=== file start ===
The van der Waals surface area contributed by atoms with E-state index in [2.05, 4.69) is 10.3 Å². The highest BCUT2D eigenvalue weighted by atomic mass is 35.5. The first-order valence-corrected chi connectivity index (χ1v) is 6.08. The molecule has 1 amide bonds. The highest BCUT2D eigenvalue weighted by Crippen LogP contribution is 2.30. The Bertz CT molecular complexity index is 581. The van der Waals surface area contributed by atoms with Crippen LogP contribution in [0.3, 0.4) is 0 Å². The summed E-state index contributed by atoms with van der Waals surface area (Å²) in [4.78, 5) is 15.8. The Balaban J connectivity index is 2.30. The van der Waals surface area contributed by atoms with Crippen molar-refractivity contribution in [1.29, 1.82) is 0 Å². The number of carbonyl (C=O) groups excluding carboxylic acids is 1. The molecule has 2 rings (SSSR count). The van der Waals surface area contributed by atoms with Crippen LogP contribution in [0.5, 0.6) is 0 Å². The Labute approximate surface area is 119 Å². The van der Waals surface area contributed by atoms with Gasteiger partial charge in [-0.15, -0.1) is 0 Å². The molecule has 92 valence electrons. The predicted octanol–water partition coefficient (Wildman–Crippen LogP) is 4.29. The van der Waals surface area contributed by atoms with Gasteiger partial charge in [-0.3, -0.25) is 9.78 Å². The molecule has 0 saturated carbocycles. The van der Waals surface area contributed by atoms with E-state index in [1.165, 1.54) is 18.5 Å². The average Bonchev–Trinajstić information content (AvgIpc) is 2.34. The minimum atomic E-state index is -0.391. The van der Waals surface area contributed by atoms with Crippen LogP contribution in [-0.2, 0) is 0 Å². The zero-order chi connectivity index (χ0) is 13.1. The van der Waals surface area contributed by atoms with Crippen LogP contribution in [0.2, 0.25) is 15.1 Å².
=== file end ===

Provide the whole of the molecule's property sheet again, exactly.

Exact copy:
The van der Waals surface area contributed by atoms with E-state index in [2.05, 4.69) is 10.3 Å². The highest BCUT2D eigenvalue weighted by atomic mass is 35.5. The first-order valence-corrected chi connectivity index (χ1v) is 6.08. The molecule has 1 amide bonds. The highest BCUT2D eigenvalue weighted by Crippen LogP contribution is 2.30. The Bertz CT molecular complexity index is 581. The van der Waals surface area contributed by atoms with Crippen LogP contribution in [0.3, 0.4) is 0 Å². The summed E-state index contributed by atoms with van der Waals surface area (Å²) in [4.78, 5) is 15.8. The Balaban J connectivity index is 2.30. The van der Waals surface area contributed by atoms with Crippen molar-refractivity contribution in [1.29, 1.82) is 0 Å². The number of carbonyl (C=O) groups excluding carboxylic acids is 1. The molecule has 2 rings (SSSR count). The van der Waals surface area contributed by atoms with Crippen LogP contribution in [0.5, 0.6) is 0 Å². The Labute approximate surface area is 119 Å². The van der Waals surface area contributed by atoms with Gasteiger partial charge in [-0.15, -0.1) is 0 Å². The molecule has 92 valence electrons. The predicted octanol–water partition coefficient (Wildman–Crippen LogP) is 4.29. The van der Waals surface area contributed by atoms with Gasteiger partial charge in [-0.3, -0.25) is 9.78 Å². The molecule has 0 saturated carbocycles. The van der Waals surface area contributed by atoms with E-state index in [1.165, 1.54) is 18.5 Å². The average Bonchev–Trinajstić information content (AvgIpc) is 2.34. The minimum atomic E-state index is -0.391. The van der Waals surface area contributed by atoms with Crippen LogP contribution in [-0.2, 0) is 0 Å². The zero-order chi connectivity index (χ0) is 13.1. The van der Waals surface area contributed by atoms with Crippen LogP contribution in [0.2, 0.25) is 15.1 Å².